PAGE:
Written By: Leslie Means
I practiced hard that year. Every time I visited my friend’s home, we would immediately head outside to her basketball court. We spent hours back there, dribbling, shooting and doing drills.
It was all in an effort to prepare for the new season of 6th grade basketball.
There was only one small problem. Mom and Dad wouldn’t let me play any sports until 7th grade.
Surely if I practiced enough and showed them my potential they would change their minds and let me have a shot at it.
My childhood friend had it all planned out. She would write a letter to my parents explaining my talents; begging, pleading them to change their minds.
“Don’t let her talents go to waste,” she said.
“My parents will pick her up and even bring her to the games,” she begged.
In the end, it almost worked.
Mom and Dad appreciated my friend’s gesture and thought it was impressive she had put so much thought into this plan to get me on the basketball court. But there was just one problem.
Nothing would change my parents’ minds.
And so I had to wait one more year before I had my chance to shine on the court. Thing is, I didn’t shine. Heck, I hardly had a glimmer. Instead, I became the type of basketball player who enjoyed being on a team, working hard and socializing with the boys after the games.
Yes, I sat the bench.
I had a few parents tell me they thought I could have been a much better player had I started practicing at a younger age.
“You have so much potential,” they would utter. “It’s too bad.”
At the time, I believed them. “If only I had started playing earlier like the rest of my friends,” I thought. “I could have been a star.”
Today, I know that’s not true. 3-4 more years wouldn’t have made me taller or made me have a better average on the free throw line. I just didn’t have it. To be honest, very few of my friends really “had” it either, even though they played years before me.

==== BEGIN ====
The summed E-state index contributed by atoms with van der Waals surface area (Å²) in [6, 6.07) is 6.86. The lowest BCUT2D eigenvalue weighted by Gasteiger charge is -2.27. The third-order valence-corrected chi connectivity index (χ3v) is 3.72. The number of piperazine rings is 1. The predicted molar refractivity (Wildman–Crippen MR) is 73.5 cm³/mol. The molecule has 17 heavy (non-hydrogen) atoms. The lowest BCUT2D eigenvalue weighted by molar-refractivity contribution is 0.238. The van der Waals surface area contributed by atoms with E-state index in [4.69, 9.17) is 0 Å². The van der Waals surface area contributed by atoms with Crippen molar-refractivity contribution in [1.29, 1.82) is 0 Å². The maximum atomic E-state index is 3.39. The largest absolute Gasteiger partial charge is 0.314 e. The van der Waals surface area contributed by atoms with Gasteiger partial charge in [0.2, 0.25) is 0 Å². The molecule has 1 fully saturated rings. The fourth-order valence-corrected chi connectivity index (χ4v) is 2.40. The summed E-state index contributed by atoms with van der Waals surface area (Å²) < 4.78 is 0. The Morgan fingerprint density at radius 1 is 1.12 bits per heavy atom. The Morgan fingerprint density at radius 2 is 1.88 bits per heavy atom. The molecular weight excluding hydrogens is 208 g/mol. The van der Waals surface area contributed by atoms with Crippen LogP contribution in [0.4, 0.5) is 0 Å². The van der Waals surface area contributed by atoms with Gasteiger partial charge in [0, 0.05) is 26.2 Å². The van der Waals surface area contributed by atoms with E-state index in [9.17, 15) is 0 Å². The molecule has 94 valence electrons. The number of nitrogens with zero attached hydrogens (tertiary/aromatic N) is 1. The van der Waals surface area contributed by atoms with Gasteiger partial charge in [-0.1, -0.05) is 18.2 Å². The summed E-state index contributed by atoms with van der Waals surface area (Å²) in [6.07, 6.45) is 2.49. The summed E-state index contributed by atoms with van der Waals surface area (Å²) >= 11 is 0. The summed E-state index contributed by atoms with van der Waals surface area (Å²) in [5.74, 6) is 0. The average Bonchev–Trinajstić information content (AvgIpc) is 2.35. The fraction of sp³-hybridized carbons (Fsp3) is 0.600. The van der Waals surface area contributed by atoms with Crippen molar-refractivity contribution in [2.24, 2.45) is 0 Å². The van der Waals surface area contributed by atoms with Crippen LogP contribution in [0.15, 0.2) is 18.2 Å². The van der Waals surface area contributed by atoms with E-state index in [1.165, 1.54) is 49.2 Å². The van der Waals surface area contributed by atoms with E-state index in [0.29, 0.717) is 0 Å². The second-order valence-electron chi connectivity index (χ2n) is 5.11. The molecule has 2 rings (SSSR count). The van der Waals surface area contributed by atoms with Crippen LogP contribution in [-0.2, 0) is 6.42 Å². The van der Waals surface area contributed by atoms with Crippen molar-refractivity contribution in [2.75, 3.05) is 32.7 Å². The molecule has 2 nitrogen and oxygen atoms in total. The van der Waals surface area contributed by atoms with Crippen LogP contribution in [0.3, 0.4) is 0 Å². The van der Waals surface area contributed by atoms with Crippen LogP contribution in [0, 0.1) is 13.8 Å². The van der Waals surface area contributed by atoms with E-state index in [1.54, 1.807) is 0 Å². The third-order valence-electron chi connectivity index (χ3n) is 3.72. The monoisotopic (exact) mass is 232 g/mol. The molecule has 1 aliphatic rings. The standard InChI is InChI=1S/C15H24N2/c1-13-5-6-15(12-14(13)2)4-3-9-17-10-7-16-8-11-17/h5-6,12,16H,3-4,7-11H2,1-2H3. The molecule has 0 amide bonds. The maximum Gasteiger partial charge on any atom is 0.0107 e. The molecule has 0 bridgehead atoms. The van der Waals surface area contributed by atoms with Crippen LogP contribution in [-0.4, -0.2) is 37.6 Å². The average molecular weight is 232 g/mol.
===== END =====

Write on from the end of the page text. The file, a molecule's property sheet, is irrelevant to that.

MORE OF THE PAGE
Those 3-4 years of not competing in sports allowed me to have more weekend camp-outs, long summer bike rides, 4-H outings and nightly swims at our local pool.
My parents’ discipline let me be a kid for just a little bit longer.
As an adult with two little girls of my own, it all makes sense. I now understand the decision my parents made and I’m thankful for it.
But I’m torn.
I’ve been told times have changed drastically in 20 years. Not long ago a mother came up to me and said, “Leslie, Ella’s 4 now. You might want to get her into some type of activity.”
This concept baffles me. I want my girls to have a chance to be little girls, but I don’t want them to miss out, either. Ella already knows.
“Mama, my friend at daycare is in dance class. Why can’t I dance?”
Or, “Watch me jump and run, Mama,” she exclaimed after watching the Olympic Games on television.
“I bet she would be good at gymnastics,” I told Kyle. “I suppose it wouldn’t hurt to put her in a class.”
Kyle agrees, as I knew he would. After all, he was the kid playing sports at a young age. He thinks it’s something kids should do.
“Our girls’ childhood doesn’t have to be exactly like yours, Les,” he’s said on occasion.
“True,” I respond. “But I’m pretty sure mine was one of the best. It couldn’t hurt.”
In the future I will probably give in. I’ll let my girls play soccer and basketball at a young age if they want. They’ll have a great time and might even become a decent athlete who doesn’t just sit the bench. And I’ll be there, cheering them on every step of the way.
But through all those activities, until the day they leave our home, I’ll be fighting for their chance to be a kid just a bit longer.
What do you think? Should kids be in sports at an early age or do you wait until they are older? Have times changed? Is every kid in an activity at a young age? I seriously have no idea! 🙂 Help!
Read more articles from Leslie online in the Kearney Hub.
P.S. Here I am – High School Basketball Glamour Shot. Complete with red lipstick and a pose just so. Doesn’t this scream die hard b-ball player?